The 15-year-old Wisconsin boy who took his teacher and 24 classmates hostage at gunpoint in a five-hour ordeal before shooting himself has died of his wounds, police announced today.
The gunman, identified as Marinette High School sophomore Sam Hengel, was prounced dead by the county coroner this morning, Marinette Police Chief Jeff Skorik said.
Police have no leads on the boy's motive. He was described by classmates as quiet but likable, and the principal called Hengel a good student.
"He's the one person who could answer the 'why' question," Marinette County District Attorney Allen Brey said. "We'll all speculate. We'll all wonder. Were there any warning signs? The one guy that could give us those answers is gone. ... We may never truly know why this happened."
The Hengel family released a statement this afternoon, saying "Our family is extremely distraught over the events that have taken place over the course of the last 24 hours that have concluded with the passing of our son."
They said they wished they "knew and could provide the insight to what led Sam to take these drastic acts" and "there were no indicators to make us think something was wrong."
His family described Sam as someone who was "active in the Boy Scouts, tae kwan do, loved his iTouch and was an avid outdoorsman." He loved hunting and fishing, and "anything that included his family and the outdoors," topics his classmates used when talking to Sam while he held them hostage.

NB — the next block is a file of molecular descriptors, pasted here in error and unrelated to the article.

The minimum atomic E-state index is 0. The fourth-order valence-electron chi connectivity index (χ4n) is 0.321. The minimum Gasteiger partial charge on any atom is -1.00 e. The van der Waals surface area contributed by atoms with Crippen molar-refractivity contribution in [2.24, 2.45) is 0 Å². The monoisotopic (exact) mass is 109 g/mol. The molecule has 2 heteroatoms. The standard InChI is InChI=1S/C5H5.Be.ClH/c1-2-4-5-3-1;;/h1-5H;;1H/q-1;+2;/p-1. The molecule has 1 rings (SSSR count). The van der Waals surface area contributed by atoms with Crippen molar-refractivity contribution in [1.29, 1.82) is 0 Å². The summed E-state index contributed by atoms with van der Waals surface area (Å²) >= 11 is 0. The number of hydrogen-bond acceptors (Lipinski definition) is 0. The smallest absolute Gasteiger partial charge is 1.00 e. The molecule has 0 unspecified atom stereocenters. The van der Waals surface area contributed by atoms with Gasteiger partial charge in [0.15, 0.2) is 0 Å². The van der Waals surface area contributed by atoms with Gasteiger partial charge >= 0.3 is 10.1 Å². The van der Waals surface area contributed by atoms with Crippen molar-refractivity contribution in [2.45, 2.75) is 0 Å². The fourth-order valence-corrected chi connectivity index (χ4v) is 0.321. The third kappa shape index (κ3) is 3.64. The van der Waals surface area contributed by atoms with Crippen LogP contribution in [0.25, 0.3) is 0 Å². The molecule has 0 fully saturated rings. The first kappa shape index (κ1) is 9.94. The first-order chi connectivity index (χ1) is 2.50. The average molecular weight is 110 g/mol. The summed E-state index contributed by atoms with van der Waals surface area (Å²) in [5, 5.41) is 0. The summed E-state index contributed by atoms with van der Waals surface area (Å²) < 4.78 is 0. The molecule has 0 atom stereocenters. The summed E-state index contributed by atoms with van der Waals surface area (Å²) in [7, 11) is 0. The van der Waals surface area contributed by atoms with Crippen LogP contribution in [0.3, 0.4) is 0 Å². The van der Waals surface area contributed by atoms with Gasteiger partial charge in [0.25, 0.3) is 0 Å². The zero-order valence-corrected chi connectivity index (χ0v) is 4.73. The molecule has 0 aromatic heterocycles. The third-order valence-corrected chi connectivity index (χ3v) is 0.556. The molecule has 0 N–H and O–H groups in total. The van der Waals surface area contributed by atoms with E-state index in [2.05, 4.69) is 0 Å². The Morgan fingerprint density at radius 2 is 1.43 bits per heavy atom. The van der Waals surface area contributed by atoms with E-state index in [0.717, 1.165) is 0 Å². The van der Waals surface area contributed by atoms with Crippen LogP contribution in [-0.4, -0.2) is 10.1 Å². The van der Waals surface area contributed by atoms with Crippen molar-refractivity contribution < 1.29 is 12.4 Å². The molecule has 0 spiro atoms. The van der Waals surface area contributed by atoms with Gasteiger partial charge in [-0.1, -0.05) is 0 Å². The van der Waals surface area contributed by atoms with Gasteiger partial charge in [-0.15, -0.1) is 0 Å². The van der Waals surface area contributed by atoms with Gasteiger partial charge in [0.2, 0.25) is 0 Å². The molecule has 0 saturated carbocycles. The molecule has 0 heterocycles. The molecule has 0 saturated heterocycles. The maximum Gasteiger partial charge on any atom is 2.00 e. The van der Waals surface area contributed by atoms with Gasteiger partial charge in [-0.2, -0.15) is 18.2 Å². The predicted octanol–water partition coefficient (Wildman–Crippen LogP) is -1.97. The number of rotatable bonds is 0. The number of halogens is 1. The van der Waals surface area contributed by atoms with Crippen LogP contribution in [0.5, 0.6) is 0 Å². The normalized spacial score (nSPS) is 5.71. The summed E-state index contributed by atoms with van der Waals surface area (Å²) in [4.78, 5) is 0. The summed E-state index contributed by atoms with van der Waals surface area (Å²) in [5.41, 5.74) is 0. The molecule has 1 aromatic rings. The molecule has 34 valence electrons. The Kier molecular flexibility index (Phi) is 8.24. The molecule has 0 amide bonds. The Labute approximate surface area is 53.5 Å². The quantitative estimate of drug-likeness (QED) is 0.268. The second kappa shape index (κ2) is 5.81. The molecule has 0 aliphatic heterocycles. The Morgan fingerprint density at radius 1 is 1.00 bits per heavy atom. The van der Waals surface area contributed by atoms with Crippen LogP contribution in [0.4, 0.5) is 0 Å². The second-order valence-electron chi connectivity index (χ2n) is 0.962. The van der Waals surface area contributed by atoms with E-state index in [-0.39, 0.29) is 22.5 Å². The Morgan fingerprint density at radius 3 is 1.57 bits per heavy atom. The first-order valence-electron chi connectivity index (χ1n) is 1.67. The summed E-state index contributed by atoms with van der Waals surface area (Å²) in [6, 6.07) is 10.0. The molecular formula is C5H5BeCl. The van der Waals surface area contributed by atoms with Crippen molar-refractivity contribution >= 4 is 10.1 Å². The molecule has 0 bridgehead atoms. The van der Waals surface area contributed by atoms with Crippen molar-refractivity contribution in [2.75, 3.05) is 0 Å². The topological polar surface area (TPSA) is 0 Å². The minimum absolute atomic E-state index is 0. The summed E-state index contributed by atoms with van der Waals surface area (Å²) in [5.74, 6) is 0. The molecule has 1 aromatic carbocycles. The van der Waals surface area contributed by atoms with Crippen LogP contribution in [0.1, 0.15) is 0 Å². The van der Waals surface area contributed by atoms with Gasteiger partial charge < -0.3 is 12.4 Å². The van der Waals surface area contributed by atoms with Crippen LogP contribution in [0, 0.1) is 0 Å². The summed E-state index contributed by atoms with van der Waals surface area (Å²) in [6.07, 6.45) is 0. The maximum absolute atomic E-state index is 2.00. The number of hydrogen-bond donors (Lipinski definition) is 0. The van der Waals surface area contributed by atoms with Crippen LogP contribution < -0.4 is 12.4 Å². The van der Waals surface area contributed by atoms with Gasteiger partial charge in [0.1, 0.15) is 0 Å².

The coroner has ordered an autopsy including toxicology tests, but Skorik said he had no reason to believe Hengel was under the influence of any kind of drug.
Today, as the blue-collar, ship-building town struggled to understand, they gave thanks for one teacher whose efforts prevented further tragedy.
Valerie Burd, a 10-year veteran, stayed on the phone with police while the gunman refused to talk and directed arriving students to the safety of the library.
Today her supervisors praised Burd for her calm and bravery in a dangerous situation.
"She saved the lives of many students by her calm demeanor," Marinette High School Principal Corry Lambie said.
"I made her aware of how proud I was of her," Lambie said. "Her leadership in that classroom was the calming attitude that the students needed to get them out of there safely."
Marinette School Superintendent Tim Baneck echoed the principal: "I can't say enough about the dedication of the teacher who was really instrumental."
Last fall the school went through training drills about how to respond to a potential school shooter, Baneck said. It is unclear if Burd took part in that drill.
The students in the classroom took a cue from their teacher, engaging Hengel in hours of small talk to try to ease the tense situation.
"I was scared for the first two hours. My legs were shaking," sophomore Austin Biehl said, but "overall, everyone remained calm, and just kept talking to him."
Lambie said the students "handled it perfectly."
On Monday afternoon, police received a phone call from the principal, alerting authorities that a students in a western civilization class were being held at gunpoint on the campus.
The class was watching a film about Greek myths when Hengel left the classroom after asking to use the restroom. Police believe he then stopped by his locker and returned moments later with a duffle bag.